Playing Over Changing Harmony With Arpeggios

How to improvise over jazz chord progressions and build strong melodies with arpeggios.

Ultimate Guitar
This is a subject that is often a struggle to master for beginning jazz players so I figured I'd write one approach that I use when learning tunes and also that I teach to students who wish to learn jazz. The method is fairly simple, but still requires a bit of preparation technically and theoretically. This lesson is written for guitarists with tabs as well as notation, but essentially it works for all instruments of course.

The goal is to become able to make melodies over chord changes so that it is clear when the harmony moves from one chord to the next. This is obviously not the only way to do this, but just a simple approach that is easy to do on a few chords and fairly easy to move to simple songs.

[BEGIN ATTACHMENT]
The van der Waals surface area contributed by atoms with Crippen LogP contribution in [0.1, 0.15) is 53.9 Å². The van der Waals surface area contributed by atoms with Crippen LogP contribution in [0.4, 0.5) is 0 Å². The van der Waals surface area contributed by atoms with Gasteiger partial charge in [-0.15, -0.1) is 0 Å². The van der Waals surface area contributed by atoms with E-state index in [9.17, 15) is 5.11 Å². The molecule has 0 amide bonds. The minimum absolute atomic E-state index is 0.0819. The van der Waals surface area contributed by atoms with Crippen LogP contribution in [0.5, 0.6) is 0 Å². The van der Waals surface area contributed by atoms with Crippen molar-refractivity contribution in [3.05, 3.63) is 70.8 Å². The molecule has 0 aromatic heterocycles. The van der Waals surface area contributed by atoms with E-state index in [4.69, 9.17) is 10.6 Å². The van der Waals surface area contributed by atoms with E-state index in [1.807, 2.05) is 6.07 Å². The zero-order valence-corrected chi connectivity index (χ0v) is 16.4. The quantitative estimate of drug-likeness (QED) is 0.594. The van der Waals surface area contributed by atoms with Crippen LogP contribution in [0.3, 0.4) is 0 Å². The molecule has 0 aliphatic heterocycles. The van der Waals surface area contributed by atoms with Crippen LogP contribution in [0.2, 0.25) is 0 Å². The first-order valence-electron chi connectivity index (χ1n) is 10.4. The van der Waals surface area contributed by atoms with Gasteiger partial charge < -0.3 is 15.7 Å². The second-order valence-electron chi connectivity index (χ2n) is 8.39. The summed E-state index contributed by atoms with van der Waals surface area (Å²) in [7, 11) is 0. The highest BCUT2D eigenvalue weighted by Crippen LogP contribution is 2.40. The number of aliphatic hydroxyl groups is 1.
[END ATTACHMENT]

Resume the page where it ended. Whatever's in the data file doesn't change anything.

The Arpeggios

As an example I've taken a II V I in Bb, I assume you are familiar with what that is. Since we are trying to practice making coherent melodies in 8th notes over these chords I've chosen the following arpeggio fingerings:

It is important that in the arpeggios are in the same range and pretty much the same position on the neck, that helps getting more freedom while improvising. I found it to be more important than starting on the root. There are many ways to construct fingerings for arpeggios, and I leave that up to you for other examples. You need to know the fretboard and you need to know what notes are in the chords you play on to do this.

Target notes

I was taught by Bjarne Roupé, who I studied with in Copenhagen, that constructing lines that point forward to a target note in the next chord is a good way to build logical sounding 8th note lines. I think that jazz-pianist Hal Galper has written articles and books on the subject.

In the beginning it is handy to aim for notes that are not in the previous chord so that if you play that note on the 1 of the bar you really hear a new harmony introduced. This is a restriction you can leave out quite quickly though.